December 3, 2020

Origins of Electoral College explained by Purdue expert

WHAT:  The Electoral College vote for the 2020 presidential election will be held on Dec. 14. How this unusual and often confusing system of selecting our nation's chief executive officer came about can be explained by Phillip J. VanFossen, Purdue University's J.F. Ackerman Professor of Social Studies Education.

VanFossen says that the Electoral College was the last thing written into the draft of the U.S. Constitution, and that if no compromise had been reached on how to select the president, the draft would not have been approved. 

EXPERT:  VanFossen is civics educator who also has run Purdue University’s Constitution Day celebration for 15 years. He is the director of the Purdue James F. Ackerman Center for Democratic Citizenship.

QUOTE: "The delegates in Philadelphia agreed in the summer of 1787 that the new country they were creating would not have a king but rather an elected executive. But they did not agree on how to choose that president."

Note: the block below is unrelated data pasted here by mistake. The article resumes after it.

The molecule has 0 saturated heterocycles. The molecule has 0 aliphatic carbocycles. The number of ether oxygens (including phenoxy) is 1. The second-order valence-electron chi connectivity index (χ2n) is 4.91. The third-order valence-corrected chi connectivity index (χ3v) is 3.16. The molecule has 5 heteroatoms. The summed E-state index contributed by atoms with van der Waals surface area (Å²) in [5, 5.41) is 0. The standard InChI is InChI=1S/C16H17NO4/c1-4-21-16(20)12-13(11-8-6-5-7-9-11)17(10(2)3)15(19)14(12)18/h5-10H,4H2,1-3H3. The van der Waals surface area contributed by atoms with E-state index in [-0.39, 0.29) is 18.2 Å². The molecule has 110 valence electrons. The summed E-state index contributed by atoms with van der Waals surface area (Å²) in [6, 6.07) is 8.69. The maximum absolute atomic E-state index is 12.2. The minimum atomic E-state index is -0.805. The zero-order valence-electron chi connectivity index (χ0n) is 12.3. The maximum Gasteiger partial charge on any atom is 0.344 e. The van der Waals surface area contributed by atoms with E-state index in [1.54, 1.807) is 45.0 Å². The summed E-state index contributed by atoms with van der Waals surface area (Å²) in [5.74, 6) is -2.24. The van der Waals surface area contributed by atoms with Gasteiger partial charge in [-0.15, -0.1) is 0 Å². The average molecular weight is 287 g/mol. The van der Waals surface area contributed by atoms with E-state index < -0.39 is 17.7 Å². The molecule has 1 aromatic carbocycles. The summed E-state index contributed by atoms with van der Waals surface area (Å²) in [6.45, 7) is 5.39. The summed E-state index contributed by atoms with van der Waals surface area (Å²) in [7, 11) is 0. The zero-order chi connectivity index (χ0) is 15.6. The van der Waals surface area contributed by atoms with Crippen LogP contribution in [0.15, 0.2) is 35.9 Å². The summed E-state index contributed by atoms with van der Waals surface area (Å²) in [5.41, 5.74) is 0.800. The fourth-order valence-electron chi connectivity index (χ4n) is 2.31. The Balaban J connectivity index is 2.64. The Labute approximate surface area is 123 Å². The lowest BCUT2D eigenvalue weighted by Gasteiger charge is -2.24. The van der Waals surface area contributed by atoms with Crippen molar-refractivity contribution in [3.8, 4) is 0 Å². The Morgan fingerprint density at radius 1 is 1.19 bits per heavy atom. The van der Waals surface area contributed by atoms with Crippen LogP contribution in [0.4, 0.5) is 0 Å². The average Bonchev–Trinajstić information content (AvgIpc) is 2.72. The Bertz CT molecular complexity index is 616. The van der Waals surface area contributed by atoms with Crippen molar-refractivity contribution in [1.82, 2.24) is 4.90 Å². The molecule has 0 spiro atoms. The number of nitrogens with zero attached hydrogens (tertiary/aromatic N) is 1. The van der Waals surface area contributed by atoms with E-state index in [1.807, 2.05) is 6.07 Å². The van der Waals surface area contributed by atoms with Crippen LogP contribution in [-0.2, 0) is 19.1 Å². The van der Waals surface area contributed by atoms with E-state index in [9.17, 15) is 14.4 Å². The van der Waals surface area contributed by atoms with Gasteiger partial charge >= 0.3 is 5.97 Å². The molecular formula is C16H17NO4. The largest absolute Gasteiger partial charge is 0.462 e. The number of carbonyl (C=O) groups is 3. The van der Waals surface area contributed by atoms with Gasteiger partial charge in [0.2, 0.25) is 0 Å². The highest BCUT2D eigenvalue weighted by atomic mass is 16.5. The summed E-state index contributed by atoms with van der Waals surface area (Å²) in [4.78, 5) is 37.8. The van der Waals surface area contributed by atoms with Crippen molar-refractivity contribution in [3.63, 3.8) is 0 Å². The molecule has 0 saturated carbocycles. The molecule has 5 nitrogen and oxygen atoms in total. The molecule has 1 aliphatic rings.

THE CONVERSATION: VanFossen recently wrote an article for The Conversation, "Who invented the Electoral College?" The Conversation publishes news analysis pieces from university experts and makes the articles available to other media outlets. News outlets may republish this article at no charge by following Creative Commons guidelines; details on how to republish are available on the article webpage.

Writer: Steve Tally. 765-494-9809,, @sciencewriter

Source: Phillip VanFossen,, @vanfoss

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